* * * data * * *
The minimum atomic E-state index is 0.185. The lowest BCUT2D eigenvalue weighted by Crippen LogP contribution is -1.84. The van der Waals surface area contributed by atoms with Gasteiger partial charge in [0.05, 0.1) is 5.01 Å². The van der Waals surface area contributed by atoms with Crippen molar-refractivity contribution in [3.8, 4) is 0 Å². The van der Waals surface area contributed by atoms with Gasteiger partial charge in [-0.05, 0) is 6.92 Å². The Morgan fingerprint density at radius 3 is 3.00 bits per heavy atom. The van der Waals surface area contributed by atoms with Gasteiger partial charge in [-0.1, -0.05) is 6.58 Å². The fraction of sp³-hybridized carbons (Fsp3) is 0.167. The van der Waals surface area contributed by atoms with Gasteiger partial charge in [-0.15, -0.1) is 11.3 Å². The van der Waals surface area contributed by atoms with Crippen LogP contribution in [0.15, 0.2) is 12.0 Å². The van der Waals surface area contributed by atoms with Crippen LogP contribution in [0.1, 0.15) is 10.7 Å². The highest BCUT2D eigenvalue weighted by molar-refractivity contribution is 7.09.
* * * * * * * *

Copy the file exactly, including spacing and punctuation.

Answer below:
The minimum atomic E-state index is 0.185. The lowest BCUT2D eigenvalue weighted by Crippen LogP contribution is -1.84. The van der Waals surface area contributed by atoms with Gasteiger partial charge in [0.05, 0.1) is 5.01 Å². The van der Waals surface area contributed by atoms with Crippen molar-refractivity contribution in [3.8, 4) is 0 Å². The van der Waals surface area contributed by atoms with Gasteiger partial charge in [-0.05, 0) is 6.92 Å². The Morgan fingerprint density at radius 3 is 3.00 bits per heavy atom. The van der Waals surface area contributed by atoms with Gasteiger partial charge in [-0.1, -0.05) is 6.58 Å². The fraction of sp³-hybridized carbons (Fsp3) is 0.167. The van der Waals surface area contributed by atoms with Gasteiger partial charge in [-0.15, -0.1) is 11.3 Å². The van der Waals surface area contributed by atoms with Crippen LogP contribution in [0.15, 0.2) is 12.0 Å². The van der Waals surface area contributed by atoms with Crippen LogP contribution in [0.1, 0.15) is 10.7 Å². The highest BCUT2D eigenvalue weighted by molar-refractivity contribution is 7.09.